Popular Comic Artist Seeks ‘POC-Friendly Publisher’ After Long-Time Partner Dumps Latest Project

Popular Comic Artist Seeks ‘POC-Friendly Publisher’ After Long-Time Partner Dumps Latest ProjectPopular Comic Artist Seeks ‘POC-Friendly Publisher’ After Long-Time Partner Dumps Latest Project
Renowned Filipino American comic creator Joshua Luna has recently announced that the thought-provoking online comic strips he has been making about Asian American identity and experiences will be published in a book called “AMERICANIZASIAN.”
However, his announcement sparked some controversy after he revealed that Image comics refused to publish it after having it greenlit “reluctantly.”
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The talented writer/artist, who is part of the famed Luna Brothers who published numerous comic titles such as “Ultra,” “Girls,” and “The Sword” with Image over the years, took to Twitter last week to ask help from his fans instead.
“For #APAHM I’d hoped to announce the release date of AMERICANIZASIAN, a book collecting my online comic strips about Filipino American & Asian American identity & experiences.”
He then adds, “but since my publisher @ImageComics doesn’t seem comfortable publishing it, I need your help.”
In the same thread, he narrated how a partner at Image said it was too negative when he initially pitched AMERICANIZASIAN in April, noting that it wouldn’t sell if no one could relate to it.
This partner, who Luna identified only as a white man, asked at least one Asian-American staff member to back up his claims. The book was eventually “begrudgingly” greenlit but when Luna submitted the cover, he was told it couldn’t be used to legal concerns.
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According to Luna, when he tried to ask for feedback to make the necessary changes, he was rebuffed by the publisher and their legal counsel.
“Two days later, I was informed that my bestselling comic previously published through Image would be removed from Comixology, and any remaining copies burned. Burning books to reduce inventory costs is normal, but I’ve never been told it would put an end to digital sales. Concerned they were going to erase all my books, I tried again to work with them. I gave them a detailed list of all of my strips with potential legal risks and offered to modify them based on their recommendations, but they haven’t been forthcoming with answers or guidance. One cover change the Partner did suggest, though, was to exclude “other characters and focus on you.” As a light-skinned Fil-Am, it’s important to me to uplift dark-skinned Filipinos, yet he was implying I should erase two characters that are my own IP — that’s not a legal issue.”
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Luna then went on to accuse the publisher of discriminating against him and his work, noting that Image has historically defended offensive material from its creators in the past.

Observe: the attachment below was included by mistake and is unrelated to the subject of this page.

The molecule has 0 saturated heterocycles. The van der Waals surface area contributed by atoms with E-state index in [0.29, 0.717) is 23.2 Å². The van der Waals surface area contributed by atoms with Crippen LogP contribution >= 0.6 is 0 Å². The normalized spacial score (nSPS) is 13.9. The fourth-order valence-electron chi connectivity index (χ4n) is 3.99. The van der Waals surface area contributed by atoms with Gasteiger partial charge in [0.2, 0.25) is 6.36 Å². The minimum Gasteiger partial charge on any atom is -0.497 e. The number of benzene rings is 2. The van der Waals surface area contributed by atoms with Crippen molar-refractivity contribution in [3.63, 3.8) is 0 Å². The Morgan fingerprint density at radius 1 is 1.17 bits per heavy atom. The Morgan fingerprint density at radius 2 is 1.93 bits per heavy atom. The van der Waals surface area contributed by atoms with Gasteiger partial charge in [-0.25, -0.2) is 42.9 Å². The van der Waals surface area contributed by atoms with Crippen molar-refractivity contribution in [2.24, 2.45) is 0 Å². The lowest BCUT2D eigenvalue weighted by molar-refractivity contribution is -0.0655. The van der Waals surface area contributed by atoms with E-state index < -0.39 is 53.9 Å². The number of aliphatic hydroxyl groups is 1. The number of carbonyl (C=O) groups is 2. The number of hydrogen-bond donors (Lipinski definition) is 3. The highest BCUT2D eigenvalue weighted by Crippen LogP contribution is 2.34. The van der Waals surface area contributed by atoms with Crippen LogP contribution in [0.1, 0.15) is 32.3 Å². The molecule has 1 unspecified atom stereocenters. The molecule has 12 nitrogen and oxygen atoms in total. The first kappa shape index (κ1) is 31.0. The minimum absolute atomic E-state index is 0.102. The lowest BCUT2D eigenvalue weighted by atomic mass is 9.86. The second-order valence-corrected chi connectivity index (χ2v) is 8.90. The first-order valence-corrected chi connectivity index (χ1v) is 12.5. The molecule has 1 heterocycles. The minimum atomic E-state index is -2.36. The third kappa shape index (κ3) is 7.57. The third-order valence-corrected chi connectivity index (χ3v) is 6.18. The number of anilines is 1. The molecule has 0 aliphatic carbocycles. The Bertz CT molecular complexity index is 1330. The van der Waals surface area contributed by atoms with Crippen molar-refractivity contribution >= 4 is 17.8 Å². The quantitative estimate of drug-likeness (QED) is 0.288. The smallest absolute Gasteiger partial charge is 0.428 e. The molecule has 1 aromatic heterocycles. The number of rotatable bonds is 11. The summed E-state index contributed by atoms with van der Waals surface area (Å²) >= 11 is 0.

Luna is now seeking a new publisher which is “POC-friendly & supports the book’s message and tone.” He added that it’s “hard not to believe Image’s behavior is discriminatory in light of this “double standard.”
Image initially responded with a statement but has since retracted according to Bleeding Cool.
Meanwhile, former Image publisher Erik Larsen tweeted, “The only partner involved with approving Image central books is Eric Stephenson and crying racism and taking to Twitter is a classless move and absolutely unfounded.”
He further advised against creators airing their grievances on social media “unless you’re totally cool with terminating a relationship forever.”
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In an interview with Comics Beat, Luna shared that his main objective was to reach out to his fans as his options were “dwindling.”
“Being labeled as “angry” and “negative” so many times was very isolating, especially when both the cover and the book as a whole have been a source of joy and catharsis for me, and have helped me build an incredible community of supportive fans,” Luna noted. “I waited 30 years to talk about these thoughts and experiences, and it felt like I was being asked to retreat back into silence. The constant pushback over the course of two months made my world feel small.”
“I knew my career was already in jeopardy whether I stayed silent or chose to speak up. My options were dwindling,” he added.
“Ultimately, I knew I couldn’t get help if I didn’t ask for it. I just had to believe that the community of people who’ve enjoyed my strips would be there for me, and they were. The outpouring of support over the past few days has been overwhelming. Image has been my home since 2004, but maybe I’d found a new kind of home without even realizing it.”
Fans of Joshua Luna’s work can pledge to his Patreon account and/or donate via PayPal via links below:
Featured image via Facebook/joshualuna
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